I’ve been a part of the Presbyterian Church (U.S.A.) for nearly 25 years – over half of my life. My relationship with the PC(USA) has evolved over time, just like most of the relationships in my life. But the overwhelming feeling I get when I think about my particular tribe within the Christian tradition is hope.
Let me explain.
There was a time when I thought I knew exactly what the PC(USA) needed to do in order to thrive and grow – to reverse the sobering trends of decline that pundits and vocal mainline critics seemed to delight in reporting. I believed I had all the answers – or at least I knew where to find them.
I sought guidance from the teachings and writings of the pastors and leaders of the largest churches in America. I went to church leadership conferences, listened to megachurch pastors on podcasts and, honestly, learned a lot of wonderful things that I have been able to successfully implement in my own ministry context.
But I also found a subtle and troubling undertone to a lot of the guidance that I received – a message of exclusivity, an emphasis on drawing lines in the sand and what I found to be a dangerous focus on individualism and self-help techniques masked as “biblical” truth.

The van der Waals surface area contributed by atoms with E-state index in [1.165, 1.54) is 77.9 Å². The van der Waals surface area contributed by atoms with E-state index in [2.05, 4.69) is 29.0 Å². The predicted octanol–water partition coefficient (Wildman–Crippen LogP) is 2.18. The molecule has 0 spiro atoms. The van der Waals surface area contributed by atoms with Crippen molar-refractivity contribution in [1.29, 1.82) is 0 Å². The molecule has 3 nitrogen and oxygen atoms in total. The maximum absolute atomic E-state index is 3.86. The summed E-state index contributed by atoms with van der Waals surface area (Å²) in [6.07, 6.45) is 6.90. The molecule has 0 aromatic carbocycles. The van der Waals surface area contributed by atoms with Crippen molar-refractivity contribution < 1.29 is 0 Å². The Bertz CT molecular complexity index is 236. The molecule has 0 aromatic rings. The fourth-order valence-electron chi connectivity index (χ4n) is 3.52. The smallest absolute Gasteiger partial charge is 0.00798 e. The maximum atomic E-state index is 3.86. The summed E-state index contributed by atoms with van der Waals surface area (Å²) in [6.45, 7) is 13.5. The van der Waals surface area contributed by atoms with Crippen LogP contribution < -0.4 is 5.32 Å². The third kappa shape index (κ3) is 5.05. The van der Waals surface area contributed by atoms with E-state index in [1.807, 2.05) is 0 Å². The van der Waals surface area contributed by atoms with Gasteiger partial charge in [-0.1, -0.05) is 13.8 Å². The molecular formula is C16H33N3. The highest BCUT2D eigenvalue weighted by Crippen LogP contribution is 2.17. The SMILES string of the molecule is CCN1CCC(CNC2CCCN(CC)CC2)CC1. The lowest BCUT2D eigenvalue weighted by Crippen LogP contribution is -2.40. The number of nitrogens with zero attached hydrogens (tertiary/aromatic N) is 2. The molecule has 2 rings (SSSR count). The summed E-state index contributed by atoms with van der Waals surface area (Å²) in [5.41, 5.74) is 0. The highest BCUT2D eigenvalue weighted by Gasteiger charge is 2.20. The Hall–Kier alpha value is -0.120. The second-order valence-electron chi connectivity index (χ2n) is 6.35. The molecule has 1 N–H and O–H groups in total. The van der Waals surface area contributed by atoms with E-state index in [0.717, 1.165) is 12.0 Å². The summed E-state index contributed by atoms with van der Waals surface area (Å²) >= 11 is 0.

This month, for the first time in the nearly 25 years that I have been a part of the PC(USA), I will be serving as a commissioner at the 222nd General Assembly. It is an honor to be asked by my presbytery to serve. I hadn’t fully realized how much I wanted to belong, to be a part of something greater than myself until I was elected.
My prayer for the upcoming General Assembly, and for all of my fellow commissioners, is that we would be willing to be honest about the reality of our situation. I read last year that over half of the ten thousand-plus churches in our denomination have less than 100 members. Our congregations are aging. Very few of us are drawing in younger worshippers. We have some serious problems to address.
So, I also pray that we wouldn’t address those problems by constricting who we are, by becoming more exclusive, more dogmatic, more divided over debatable issues. I pray that we would embrace the diversity of our “big tent” and celebrate all of the ways that we are seeking to reach those who have yet to discover Jesus. I pray that we would find strength in our community – in unity in diversity. I pray that love would prevail.
I will continue these prayers in my work as a commissioner this month. I look forward to seeing how the Spirit will move among us in Portland. I am hopeful. I will live into that hope.
Leon Bloder is a preacher, a poet, a husband, a father, a son, a dreamer, a sinner, a pastor and a failed artist. He serves in ministry at the First Presbyterian Church of Eustis in Eustis, Florida.